The concept of philanthropy is one of the great virtues of Christianity. The good Samaritan showed love to an unknown wounded man, and Jesus Christ himself urged Christians to share their possessions with those in need. Nowadays, in fact, this concept has acquired even greater importance. Wars – with the latest war in Ukraine – and the ensuing refugee issue, as well as the natural disasters affecting thousands of our fellow human beings, make philanthropy a global necessity.
And indeed many people are accustomed to offering financial help whenever they receive a stimulus mainly through social media or television, feeling that in this way they are doing their duty to their fellow man. And they do, because even the slightest help can be a lifesaver for someone else.
But really, does philanthropy only have to do with a stranger we see on the street or with a contribution to a non-profit organization?
Indeed, the term ‘philanthropy’ means the selfless offering to the fellow human being who is in need of something that he cannot obtain himself.
And most of us have identified the concept of philanthropy with the provision of money or material goods to the needy.
At its core, however, philanthropy does not stop at the self-evident level of financial assistance to others, sometimes more and sometimes less close. It goes to deeper levels, it spreads to all the people around us, even to those in our immediate family circle.
Because philanthropy is related to empathy, to the ability to perceive the need for help conveyed by others and to perceive it not as a weakness or as a result of past mistakes, but as a human condition in which everyone can find themselves. Behind every hand of substantial help we offer is the awareness that at some other time in life, in some other area, someone else known or unknown helped us, without compensation – helped us get what we needed most.
That is why the essential philanthropist can and should be a philanthropist with generosity towards the mistakes of others, to contribute generous forgiveness.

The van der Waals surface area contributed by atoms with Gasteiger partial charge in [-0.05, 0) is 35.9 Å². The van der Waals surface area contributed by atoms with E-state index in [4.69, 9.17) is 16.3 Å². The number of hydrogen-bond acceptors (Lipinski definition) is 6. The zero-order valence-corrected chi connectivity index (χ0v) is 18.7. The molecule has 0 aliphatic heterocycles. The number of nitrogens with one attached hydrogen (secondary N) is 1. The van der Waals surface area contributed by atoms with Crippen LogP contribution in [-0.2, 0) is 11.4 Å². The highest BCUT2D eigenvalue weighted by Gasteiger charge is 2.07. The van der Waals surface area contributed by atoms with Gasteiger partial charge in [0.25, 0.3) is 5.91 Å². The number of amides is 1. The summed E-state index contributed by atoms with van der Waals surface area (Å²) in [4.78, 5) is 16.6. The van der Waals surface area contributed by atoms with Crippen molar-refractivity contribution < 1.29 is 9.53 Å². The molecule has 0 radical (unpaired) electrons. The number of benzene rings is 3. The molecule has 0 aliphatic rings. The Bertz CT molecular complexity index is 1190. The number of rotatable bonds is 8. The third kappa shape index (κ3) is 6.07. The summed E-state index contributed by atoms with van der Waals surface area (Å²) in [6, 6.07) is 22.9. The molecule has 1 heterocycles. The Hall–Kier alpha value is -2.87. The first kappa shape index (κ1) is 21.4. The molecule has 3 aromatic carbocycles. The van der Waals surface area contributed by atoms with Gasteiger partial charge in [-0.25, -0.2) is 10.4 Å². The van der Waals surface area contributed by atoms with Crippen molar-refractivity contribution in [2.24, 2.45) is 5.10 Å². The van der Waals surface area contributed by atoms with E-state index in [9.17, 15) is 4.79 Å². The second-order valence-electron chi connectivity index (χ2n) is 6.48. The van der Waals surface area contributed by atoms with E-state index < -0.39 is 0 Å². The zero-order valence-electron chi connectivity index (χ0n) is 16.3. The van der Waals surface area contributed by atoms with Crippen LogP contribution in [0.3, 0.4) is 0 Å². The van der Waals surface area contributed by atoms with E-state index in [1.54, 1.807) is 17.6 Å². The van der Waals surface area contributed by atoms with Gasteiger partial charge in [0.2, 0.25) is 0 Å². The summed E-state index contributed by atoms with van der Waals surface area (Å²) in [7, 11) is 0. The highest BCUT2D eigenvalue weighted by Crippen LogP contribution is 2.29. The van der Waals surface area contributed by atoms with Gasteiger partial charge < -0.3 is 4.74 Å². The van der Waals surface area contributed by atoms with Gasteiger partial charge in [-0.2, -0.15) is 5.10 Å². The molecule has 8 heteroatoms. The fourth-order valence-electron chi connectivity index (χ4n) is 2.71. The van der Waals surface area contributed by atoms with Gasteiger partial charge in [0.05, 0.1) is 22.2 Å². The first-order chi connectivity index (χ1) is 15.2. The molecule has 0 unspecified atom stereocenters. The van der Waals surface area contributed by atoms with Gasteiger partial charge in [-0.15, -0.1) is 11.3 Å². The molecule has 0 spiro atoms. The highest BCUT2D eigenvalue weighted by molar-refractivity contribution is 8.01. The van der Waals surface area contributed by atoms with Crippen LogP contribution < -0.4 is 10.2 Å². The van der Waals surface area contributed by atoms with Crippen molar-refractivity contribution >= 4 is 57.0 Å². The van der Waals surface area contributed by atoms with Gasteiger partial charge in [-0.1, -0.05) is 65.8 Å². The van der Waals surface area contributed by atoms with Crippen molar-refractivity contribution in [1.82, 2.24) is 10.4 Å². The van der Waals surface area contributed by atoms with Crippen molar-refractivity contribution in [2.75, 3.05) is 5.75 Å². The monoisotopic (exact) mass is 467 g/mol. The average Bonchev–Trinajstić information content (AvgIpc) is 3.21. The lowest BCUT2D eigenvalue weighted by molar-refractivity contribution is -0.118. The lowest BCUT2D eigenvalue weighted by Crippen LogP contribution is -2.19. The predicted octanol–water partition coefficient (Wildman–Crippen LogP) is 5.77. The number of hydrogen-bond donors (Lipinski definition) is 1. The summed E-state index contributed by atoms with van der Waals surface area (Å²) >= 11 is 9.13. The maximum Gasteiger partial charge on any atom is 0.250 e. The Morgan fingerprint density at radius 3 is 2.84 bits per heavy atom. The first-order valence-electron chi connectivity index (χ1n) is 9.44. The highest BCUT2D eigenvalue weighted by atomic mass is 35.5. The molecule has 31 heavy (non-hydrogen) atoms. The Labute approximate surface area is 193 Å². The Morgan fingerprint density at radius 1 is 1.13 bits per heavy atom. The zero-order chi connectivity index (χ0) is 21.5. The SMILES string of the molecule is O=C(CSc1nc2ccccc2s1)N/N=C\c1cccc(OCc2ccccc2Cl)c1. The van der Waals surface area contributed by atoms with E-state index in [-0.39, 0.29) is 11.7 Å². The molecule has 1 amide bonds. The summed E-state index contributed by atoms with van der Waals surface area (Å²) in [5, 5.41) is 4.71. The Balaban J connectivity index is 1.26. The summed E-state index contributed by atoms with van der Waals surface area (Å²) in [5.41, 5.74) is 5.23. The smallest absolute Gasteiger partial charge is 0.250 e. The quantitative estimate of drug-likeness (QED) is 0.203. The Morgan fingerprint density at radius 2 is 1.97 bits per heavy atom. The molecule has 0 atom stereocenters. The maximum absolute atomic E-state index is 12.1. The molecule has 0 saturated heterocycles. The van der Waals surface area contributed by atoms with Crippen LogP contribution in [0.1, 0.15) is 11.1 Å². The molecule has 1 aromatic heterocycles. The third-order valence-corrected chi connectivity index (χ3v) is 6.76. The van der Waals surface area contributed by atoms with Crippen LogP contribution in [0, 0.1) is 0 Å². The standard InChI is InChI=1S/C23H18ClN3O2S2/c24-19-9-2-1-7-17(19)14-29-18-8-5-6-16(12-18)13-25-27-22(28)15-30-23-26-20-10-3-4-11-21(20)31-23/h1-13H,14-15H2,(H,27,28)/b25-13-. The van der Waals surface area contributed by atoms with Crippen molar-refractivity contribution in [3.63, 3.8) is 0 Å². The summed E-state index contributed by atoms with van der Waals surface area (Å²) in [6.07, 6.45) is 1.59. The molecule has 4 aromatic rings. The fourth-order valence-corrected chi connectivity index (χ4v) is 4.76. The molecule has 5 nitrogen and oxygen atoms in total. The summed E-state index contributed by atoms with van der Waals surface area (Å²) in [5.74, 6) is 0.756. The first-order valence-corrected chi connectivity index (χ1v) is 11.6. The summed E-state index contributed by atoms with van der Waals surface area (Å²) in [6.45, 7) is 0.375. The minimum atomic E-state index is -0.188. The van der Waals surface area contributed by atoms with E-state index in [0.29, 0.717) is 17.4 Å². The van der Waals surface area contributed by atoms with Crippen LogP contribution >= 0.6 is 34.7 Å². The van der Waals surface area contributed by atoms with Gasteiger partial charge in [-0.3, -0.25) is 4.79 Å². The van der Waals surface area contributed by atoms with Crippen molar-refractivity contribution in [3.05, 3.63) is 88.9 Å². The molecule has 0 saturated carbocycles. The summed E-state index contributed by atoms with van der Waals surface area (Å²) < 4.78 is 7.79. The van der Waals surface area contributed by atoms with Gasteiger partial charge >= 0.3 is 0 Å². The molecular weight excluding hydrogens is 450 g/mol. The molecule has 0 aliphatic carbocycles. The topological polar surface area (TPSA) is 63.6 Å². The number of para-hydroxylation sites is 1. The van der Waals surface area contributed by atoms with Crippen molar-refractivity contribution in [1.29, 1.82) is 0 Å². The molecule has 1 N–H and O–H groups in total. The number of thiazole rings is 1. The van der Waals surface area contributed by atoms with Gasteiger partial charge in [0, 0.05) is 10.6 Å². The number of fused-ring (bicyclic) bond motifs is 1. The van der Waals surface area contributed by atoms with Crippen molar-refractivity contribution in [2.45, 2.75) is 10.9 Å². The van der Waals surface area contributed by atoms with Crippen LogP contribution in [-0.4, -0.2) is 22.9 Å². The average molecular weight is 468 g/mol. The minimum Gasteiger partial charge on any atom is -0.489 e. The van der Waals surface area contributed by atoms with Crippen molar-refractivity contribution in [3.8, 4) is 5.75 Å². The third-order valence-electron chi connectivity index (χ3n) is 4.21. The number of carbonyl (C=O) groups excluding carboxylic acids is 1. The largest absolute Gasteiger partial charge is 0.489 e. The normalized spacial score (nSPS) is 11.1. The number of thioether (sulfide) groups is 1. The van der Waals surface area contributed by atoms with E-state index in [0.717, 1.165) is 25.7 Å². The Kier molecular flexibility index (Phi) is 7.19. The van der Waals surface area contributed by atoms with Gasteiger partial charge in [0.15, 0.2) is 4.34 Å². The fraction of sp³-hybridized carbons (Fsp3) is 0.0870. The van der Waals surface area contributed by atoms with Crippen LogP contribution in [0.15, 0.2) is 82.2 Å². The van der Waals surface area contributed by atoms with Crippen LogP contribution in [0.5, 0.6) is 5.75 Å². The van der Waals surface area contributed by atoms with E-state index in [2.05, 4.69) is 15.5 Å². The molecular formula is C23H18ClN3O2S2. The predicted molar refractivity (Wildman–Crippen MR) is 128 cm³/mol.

He can be philanthropic in words of love, understanding, and support, when his relative or friend is experiencing a difficult time in his life.
At work, he can offer help to his new colleague or to anyone who is having a hard time, to share his knowledge about what he is most proficient with, to help his work environment become a place of joy and progress.
Even within the family one can treat one’s partner with philanthropy and contribute, without selfishness and criticism, a helping hand, a hug of understanding, when he has problems at work, when he has made mistakes, when he feels alone and helpless.
The true philanthropist seeks the good even where everything looks bad and he understands human pain even when it is covered behind the mask of arrogance, selfishness, provocation. He is able to justify the mistakes and omissions of others, but also of himself, because he is fully aware that no one can escape from them. As he knows very well that in any relationship he who is strong in one field can at any time become the one who is in need of someone else and vice versa.
That’s why philanthropy that includes love, kindness, understanding, support, and help is just as important as offering financial help, perhaps sometimes even more important, if we realize that we can offer it generously to everyone.
Stavroula Tsoutsa is a Certified Holistic Professional Life Coach, ICF ACC, Certified Heartmath Coach/Mentor and Trainer, and Certified Points of You Practitioner.